Struna pleaded guilty to all charges, including conspiracy to commit bank fraud, bank fraud, making false statements, and multiple counts money laundering, and told U.S. District Judge James Gwin, “I’m willing to take full responsibility for my actions.”
In February 2015, Gwin sentenced Struna, then 52, to 43 months in prison, payment of full restitution, forfeiture of his business, car, and a Florida condo — all of which he had purchased with the proceeds of the fraud — and three years of probation after release. Gwin had previously sentenced Spirikaitis to 10 years in prison.
Several other co-conspirators, including a contract bookkeeper for the credit union, were also sentenced in the case.
As for taking “full responsibility” for his actions, even though he pleaded guilty, two years later Struna filed a writ of habeas corpus on the grounds that “his federal convictions are constitutionally infirm because of prosecutorial misconduct and ineffective assistance of counsel.” Interestingly, that motion was heard by …Judge Gwin. I’m unclear whether that’s normal, or unusual.
But Gwin ruled that the law Struna was using to attempt to appeal his conviction had a “one-year statute of limitations” for such petitions. As for loopholes in that time limit, “Struna has not demonstrated diligent pursuit of his rights, and he has not demonstrated extraordinary circumstances that prevented timely filing,” as required for an extension.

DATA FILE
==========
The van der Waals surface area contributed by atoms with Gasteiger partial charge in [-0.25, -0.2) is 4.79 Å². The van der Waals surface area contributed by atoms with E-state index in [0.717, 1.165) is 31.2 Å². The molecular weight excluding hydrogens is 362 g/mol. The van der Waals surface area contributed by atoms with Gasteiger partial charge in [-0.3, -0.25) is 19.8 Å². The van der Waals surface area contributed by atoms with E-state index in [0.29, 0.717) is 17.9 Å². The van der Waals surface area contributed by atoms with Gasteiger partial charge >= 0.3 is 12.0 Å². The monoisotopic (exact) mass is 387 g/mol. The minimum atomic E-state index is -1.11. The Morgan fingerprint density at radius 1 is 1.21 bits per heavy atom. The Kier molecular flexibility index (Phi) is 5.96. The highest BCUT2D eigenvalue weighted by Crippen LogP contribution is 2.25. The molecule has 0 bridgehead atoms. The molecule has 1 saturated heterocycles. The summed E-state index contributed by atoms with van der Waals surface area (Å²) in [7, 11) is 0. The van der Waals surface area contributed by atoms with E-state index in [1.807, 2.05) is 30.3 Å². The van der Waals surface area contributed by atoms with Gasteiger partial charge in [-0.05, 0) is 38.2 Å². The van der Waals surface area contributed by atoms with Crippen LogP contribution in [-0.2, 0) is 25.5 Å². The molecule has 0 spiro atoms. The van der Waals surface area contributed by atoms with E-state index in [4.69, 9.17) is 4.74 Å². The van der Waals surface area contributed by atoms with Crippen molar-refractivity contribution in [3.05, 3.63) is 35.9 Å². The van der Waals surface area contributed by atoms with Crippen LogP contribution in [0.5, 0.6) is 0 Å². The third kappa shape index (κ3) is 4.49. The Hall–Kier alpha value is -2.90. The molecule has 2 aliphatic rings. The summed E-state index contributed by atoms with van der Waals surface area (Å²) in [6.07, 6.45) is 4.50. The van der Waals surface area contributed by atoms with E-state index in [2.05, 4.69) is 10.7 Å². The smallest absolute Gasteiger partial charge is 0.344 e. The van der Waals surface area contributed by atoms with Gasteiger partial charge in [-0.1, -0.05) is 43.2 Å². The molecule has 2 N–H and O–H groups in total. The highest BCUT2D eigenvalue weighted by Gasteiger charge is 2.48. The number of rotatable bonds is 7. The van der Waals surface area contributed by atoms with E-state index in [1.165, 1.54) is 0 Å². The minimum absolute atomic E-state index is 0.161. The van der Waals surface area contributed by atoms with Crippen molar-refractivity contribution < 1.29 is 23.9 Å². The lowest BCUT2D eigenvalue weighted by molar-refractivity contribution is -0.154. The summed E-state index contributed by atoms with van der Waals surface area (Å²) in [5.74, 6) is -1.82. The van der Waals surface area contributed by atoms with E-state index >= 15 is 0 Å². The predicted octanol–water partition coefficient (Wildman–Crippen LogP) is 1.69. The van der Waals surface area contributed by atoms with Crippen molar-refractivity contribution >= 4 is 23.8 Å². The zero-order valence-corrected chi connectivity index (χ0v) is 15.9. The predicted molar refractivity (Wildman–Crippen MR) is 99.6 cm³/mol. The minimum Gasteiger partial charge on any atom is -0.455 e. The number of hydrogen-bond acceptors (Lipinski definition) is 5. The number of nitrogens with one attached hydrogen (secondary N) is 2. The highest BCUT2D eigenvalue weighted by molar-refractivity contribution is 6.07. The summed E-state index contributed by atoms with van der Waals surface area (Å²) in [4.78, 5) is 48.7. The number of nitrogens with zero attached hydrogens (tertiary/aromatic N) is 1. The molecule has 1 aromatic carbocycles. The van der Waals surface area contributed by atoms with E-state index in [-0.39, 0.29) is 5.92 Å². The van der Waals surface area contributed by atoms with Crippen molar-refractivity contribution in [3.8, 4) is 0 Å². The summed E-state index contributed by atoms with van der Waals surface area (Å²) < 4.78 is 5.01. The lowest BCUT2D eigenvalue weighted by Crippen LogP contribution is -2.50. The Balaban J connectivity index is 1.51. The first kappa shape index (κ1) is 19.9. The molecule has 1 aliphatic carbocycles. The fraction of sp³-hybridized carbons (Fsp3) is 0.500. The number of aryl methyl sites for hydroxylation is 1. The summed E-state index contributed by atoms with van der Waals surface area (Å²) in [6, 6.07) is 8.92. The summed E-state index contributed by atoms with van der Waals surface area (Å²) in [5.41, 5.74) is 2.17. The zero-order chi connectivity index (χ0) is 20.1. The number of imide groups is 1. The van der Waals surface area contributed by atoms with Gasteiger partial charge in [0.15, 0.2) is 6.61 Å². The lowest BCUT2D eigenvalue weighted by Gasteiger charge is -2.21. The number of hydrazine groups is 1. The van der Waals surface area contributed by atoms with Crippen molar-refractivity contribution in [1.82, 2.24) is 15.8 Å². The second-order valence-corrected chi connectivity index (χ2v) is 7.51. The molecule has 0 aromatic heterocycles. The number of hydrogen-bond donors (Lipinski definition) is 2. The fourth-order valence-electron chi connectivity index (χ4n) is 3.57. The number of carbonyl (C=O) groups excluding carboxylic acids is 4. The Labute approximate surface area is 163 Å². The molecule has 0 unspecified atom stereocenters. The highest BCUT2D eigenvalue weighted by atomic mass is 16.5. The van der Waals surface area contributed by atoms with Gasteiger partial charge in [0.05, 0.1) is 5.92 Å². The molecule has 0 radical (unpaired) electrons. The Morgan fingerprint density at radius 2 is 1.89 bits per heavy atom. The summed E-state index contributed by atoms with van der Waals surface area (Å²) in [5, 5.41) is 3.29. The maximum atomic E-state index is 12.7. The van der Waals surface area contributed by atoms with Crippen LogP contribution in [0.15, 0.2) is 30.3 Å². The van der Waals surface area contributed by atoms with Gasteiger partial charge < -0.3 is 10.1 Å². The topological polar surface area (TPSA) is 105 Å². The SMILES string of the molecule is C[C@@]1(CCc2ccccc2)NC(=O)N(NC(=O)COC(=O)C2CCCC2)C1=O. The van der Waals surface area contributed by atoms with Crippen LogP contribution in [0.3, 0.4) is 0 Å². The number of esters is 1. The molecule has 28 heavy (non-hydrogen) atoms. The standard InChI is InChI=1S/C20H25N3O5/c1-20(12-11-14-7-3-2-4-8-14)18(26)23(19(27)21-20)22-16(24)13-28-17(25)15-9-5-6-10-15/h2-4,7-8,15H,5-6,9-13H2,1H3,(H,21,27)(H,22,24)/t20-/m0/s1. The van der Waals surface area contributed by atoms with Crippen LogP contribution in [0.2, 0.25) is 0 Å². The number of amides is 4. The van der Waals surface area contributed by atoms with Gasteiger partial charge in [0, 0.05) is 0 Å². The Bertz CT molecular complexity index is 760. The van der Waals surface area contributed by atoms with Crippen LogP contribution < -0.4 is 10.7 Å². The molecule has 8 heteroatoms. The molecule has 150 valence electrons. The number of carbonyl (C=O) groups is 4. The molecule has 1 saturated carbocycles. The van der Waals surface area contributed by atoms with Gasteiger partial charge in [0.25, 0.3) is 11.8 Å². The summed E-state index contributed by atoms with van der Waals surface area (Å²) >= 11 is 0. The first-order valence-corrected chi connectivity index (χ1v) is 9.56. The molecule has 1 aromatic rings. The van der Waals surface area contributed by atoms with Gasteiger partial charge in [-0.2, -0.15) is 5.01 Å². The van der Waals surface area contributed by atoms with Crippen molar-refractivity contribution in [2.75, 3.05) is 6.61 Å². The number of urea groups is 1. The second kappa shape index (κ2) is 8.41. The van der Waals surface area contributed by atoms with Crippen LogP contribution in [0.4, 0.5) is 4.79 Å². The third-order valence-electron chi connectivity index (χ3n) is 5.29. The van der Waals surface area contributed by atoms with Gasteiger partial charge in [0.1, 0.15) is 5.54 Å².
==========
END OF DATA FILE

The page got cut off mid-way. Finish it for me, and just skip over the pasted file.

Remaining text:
“For the reasons stated in this opinion,” Judge Gwin ruled, “this Court DENIES Struna’s petition. There is no basis upon which to issue a certificate of appealability.”
But Wait, That’s Still Not All!
In February 2015, shortly after Struna was sentenced to prison, Credit Union Times reported something rather extraordinary.
The money Struna took from the credit union were for “expenses” due to Struna’s business failures. Those “expenses included, among other things, Mr. Struna’s expenditures on lottery tickets, which he believed would help him repay most if not all of the funds he had borrowed from Taupa [Credit Union],” Struna’s lawyer, Richard H. Blake, wrote in a sentencing memo to Judge Gwin. “Mr. Struna did in fact win the Ohio lottery on two occasions, one time winning one million dollars.” (Emphasis added.)
But Struna didn’t contribute the winnings toward his restitution: he used it to pay his lawyer!
Whatever was left evidently went toward restitution. But hey, he takes full responsibility! Presumably he is now out of prison. Let’s hope he indeed paid the restitution to his victims, the 1,100 members of the credit union.
- “Former CEO of Taupa Lithuanian Credit Union Charged for $15 Million Fraud”, U.S. Dept of Justice, 15 January 2014.
- “Concord Township Man Indicted For Defrauding Cleveland Credit Union Out Of $2.3 Million”, U.S. Dept of Justice, 20 August 2014.
- “Concord Township Businessman Sentenced to Prison for Defrauding Collapsed Lithuanian Credit Union”, Cleveland Plain Dealer, 23 February 2015, updated 12 January 2019.
- “OPINION & ORDER: Struna v United States of America”, United States District Court Northern District of Ohio, 6 March 2017 (PDF).
- “Taupa Lithuanian Felon Forfeits $1M Lotto Ticket”, Credit Union Times, 24 February 2015 (retrieved from Archive.org).